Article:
We have a 5 year old daughter who has never been afraid of anything. Over Spring Break we went to the beach and had a great time. On the way back, however, she started crying and crying because she missed home. We chalked it up to her being over tired. Well, we are going to Disney World in June, like we do EVERY year (she has been 3 times already and loves everything about it). A couple weeks ago she started periodicly saying that she didn't want to go on the Tower of Terror (which she never has gone on before anyway). So, we said OK, of course. Well, she kept bringing it up every once and a while. Today she was in the shower and playing with her dolls and suddenly called us in there. She was crying and saying she didn't want to do to Disney World because she didn't want to miss our home. We tried to talk to her about it, look at old pictures, videos, etc. She remembered how fun it was and said she wanted to go. But then later on she started saying again that she would miss home and her friends and didn't want to go. We tried reassuring her (we'll call them every night, our neighbors will watch the house, etc), but nothing is working. She has very well-thought out reasons for not wanting to go. HELP! We don't know what to do. We obviously don't want to go all that way and spend all that money to have her breakdown when we are there. What do we do?!
This is kind of a tough situation because it's hard to know what's really going on here. But, you basically have three choices:
1. To go and empower her to cope
2. Don't go
3. Go without her
I can't make the decision for you but I can say that whatever you decide will have some implications down the road with the way she handles other fears that come up in her lifetime.
Option 1: The key to empowering kids to walk through their fears is to validate the feelings but not the content of the fear. So for instance: You could try saying something like, "I don't blame you for missing home. I kind of miss home, too! But whenever I feel a little sad, I think about (insert her favorite Disney ride here). Then, I get so excited that I can't wait to go! I hope you change your mind about how you feel about this vacation so we can all have a good time together." And then let it go. With this approach, you are modeling a way for her to cope without telling her how to do it. Modeling is always more powerful than lecturing. The more you try to argue her "well thought out points," the more you will validate her fears. Plus, think about all of the attention she is getting from you over this.
Here are some points about "Reassurance" taken from my book:
• It is a natural response for adults to reassure a child who is frightened and needy.
• It makes the adult feel better.
• It might seem to help the child feel better temporarily.
• Reassurance can gain immediate compliance.
• Constant reassurance does not build coping skills or resilience.
• It can become an addictive habit.
• It becomes less effective the more it is used.
• Can create more worry and concern in the child.
• Use truthful reassurance sparingly and only if it doesn't lead to more worried questions.
• Use empathy, encouragement, choices, and descriptive phrases instead.
So spend alot more time with her on planning fun things to do and going to the Disney website to look at the maps and watch the Disney resort DVD together than you do "discussing and arguing" her fears.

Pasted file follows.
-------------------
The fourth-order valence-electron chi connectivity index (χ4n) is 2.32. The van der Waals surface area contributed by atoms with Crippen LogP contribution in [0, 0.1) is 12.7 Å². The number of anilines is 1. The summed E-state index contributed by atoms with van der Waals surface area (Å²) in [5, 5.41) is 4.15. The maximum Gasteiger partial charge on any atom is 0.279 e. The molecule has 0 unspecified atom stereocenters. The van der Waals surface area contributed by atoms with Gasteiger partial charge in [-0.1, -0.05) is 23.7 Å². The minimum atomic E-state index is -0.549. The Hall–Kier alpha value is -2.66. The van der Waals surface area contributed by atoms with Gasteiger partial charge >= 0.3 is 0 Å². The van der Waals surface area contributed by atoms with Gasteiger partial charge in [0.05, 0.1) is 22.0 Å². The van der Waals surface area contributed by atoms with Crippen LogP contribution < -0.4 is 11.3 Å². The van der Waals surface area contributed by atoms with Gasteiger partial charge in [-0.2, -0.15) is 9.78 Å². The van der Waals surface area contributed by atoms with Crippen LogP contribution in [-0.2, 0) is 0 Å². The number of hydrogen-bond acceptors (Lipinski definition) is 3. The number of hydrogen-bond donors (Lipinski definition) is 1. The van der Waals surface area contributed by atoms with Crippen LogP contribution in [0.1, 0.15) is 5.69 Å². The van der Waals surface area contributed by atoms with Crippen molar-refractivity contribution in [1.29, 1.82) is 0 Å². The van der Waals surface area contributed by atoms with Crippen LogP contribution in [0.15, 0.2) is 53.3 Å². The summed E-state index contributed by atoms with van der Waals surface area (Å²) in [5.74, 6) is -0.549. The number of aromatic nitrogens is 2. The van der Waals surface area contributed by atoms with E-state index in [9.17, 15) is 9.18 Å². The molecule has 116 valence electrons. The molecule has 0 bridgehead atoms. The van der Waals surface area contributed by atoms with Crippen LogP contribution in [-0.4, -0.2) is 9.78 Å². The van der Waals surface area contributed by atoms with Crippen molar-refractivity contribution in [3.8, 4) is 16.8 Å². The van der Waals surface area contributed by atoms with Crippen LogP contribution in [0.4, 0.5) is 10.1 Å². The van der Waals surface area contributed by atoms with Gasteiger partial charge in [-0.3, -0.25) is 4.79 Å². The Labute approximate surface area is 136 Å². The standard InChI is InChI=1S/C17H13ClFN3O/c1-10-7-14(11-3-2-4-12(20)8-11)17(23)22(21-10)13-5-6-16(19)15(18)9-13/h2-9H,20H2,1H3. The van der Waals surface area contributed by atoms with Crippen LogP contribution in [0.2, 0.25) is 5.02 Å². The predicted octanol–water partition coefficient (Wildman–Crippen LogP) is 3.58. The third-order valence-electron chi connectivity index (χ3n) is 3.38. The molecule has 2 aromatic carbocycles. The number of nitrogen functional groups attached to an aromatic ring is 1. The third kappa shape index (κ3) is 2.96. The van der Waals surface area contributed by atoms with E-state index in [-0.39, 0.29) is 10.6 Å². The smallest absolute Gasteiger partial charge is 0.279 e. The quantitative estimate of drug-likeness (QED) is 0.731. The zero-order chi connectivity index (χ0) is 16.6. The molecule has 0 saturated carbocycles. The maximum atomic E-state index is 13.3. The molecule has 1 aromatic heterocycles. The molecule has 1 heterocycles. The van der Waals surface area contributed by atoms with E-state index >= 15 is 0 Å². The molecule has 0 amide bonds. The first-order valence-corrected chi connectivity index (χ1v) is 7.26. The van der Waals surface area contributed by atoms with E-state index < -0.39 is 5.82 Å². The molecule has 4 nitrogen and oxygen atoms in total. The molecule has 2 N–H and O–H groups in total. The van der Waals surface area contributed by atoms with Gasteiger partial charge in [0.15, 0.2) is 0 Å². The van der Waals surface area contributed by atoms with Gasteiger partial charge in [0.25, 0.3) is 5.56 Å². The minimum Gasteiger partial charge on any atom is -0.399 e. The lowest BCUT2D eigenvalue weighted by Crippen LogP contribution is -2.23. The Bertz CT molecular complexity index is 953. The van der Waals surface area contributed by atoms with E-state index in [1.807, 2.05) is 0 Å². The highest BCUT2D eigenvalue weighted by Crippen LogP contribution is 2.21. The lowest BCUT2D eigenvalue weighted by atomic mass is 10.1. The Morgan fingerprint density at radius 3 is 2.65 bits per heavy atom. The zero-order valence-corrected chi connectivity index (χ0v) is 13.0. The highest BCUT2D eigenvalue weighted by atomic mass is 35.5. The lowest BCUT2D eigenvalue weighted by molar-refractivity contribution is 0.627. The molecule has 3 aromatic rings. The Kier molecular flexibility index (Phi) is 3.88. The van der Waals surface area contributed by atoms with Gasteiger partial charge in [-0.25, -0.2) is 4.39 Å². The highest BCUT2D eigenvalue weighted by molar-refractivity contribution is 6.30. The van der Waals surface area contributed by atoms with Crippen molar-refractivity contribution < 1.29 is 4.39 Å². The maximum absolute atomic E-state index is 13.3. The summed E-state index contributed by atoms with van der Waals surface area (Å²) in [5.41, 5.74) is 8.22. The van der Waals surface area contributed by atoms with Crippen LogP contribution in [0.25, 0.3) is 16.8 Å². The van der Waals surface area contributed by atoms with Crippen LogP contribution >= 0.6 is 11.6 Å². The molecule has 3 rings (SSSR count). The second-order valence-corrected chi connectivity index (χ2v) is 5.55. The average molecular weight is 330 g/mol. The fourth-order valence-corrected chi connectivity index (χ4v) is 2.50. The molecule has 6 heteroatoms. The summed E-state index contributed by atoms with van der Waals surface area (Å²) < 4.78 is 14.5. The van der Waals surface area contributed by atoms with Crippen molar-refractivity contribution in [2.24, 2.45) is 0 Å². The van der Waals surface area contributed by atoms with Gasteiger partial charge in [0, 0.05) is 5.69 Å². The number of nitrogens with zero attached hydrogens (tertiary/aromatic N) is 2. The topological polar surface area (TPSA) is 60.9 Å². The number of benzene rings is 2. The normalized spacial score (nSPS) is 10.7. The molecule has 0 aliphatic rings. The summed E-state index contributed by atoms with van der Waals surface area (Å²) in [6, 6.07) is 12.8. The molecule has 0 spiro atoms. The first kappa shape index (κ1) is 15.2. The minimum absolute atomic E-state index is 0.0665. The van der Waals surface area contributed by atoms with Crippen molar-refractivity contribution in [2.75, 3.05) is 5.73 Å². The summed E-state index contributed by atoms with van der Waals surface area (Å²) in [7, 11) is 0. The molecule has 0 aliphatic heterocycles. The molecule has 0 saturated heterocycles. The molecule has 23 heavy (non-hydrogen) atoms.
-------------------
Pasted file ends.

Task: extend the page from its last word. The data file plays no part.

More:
So in summary: acknowledge the fear but don't dwell on it. Empower her to cope. Dwell in the fun stuff. Give her the "can-do" message, ("Lots of kids have fears about things but I think you're one of those especially brave kids who just keep on going despite their fears.")
Option 2: I don't recommend this because it just isn't good for a child to know that he or she can make such big choices that affect the whole family. But if you think your trip will be totally miserable (you know your child) then maybe this is something you should consider. And if you decide not to go to Disney, I would suggest that you make a point to go away, just the two of you, for a couple of days at least. Her fear should not ruin your special time together. Vacations are also for the parents- not just the kids. :-)
Option3: One option is to go on the vacation without her if you have family nearby to take care of her for a few days. But make sure you discuss this with her and give her the choice.
Parent Coach Lisa
These ideas are from the award-winning Love and Logic book "Parenting Children with Health Issues." Love and Logic is a well-known parenting program that has been used in schools and homes around the world for over 30 years. www.loveandlogic.com
Parent Coach Lisa is a Love and Logic author, public speaker and parent coach. She is the co-author (with Foster Cline MD) of "Parenting Children with Health Issues." www.ParentingChildrenWithHealthIssues.com
Try reading "Harry the Happy Caterpillar Grows: Helping Children Adjust to Change" with your child.The story centers on Harry,a caterpillar that has a fantastic life full of games, friends, school and leaf eating. He is stunned when, one day at caterpillar school, he learns that he is expected to build a chrysalis and become a butterfly. Harry vows to remain a caterpillar forever, as his friends build their chrysalises and move on. Eventually, Harry learns to accept change as a necessary part of life, and joins his friends as a butterfly. There are tips in the back of the book to help parents and educators use the story as a vehicle to help kids talk about their feelings about change, and teach them coping strategies to manage their anxiety.